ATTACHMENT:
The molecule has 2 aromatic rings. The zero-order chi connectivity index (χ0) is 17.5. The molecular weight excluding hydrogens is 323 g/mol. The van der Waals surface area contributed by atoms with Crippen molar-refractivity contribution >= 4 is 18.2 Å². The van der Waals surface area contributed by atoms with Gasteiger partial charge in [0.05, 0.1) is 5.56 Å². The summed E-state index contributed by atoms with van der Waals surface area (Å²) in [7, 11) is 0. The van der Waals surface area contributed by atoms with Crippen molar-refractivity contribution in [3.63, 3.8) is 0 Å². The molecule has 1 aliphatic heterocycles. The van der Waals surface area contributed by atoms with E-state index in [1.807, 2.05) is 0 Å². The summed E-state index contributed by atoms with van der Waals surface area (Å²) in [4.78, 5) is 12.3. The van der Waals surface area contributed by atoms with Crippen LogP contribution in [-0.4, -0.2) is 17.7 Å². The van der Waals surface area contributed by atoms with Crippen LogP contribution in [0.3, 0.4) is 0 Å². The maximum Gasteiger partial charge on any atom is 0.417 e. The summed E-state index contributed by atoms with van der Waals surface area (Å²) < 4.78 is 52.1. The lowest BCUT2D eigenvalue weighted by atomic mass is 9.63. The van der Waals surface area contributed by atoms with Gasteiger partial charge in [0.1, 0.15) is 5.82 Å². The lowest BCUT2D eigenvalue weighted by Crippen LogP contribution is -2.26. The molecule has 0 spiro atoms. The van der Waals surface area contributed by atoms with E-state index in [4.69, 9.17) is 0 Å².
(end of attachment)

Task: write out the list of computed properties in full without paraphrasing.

The molecule has 2 aromatic rings. The zero-order chi connectivity index (χ0) is 17.5. The molecular weight excluding hydrogens is 323 g/mol. The van der Waals surface area contributed by atoms with Crippen molar-refractivity contribution >= 4 is 18.2 Å². The van der Waals surface area contributed by atoms with Gasteiger partial charge in [0.05, 0.1) is 5.56 Å². The summed E-state index contributed by atoms with van der Waals surface area (Å²) in [7, 11) is 0. The van der Waals surface area contributed by atoms with Crippen molar-refractivity contribution in [3.63, 3.8) is 0 Å². The molecule has 1 aliphatic heterocycles. The van der Waals surface area contributed by atoms with E-state index in [1.807, 2.05) is 0 Å². The summed E-state index contributed by atoms with van der Waals surface area (Å²) in [4.78, 5) is 12.3. The van der Waals surface area contributed by atoms with Crippen LogP contribution in [-0.4, -0.2) is 17.7 Å². The van der Waals surface area contributed by atoms with Crippen LogP contribution in [0.3, 0.4) is 0 Å². The maximum Gasteiger partial charge on any atom is 0.417 e. The summed E-state index contributed by atoms with van der Waals surface area (Å²) < 4.78 is 52.1. The lowest BCUT2D eigenvalue weighted by atomic mass is 9.63. The van der Waals surface area contributed by atoms with Gasteiger partial charge in [0.1, 0.15) is 5.82 Å². The lowest BCUT2D eigenvalue weighted by Crippen LogP contribution is -2.26. The molecule has 0 spiro atoms. The van der Waals surface area contributed by atoms with E-state index in [4.69, 9.17) is 0 Å².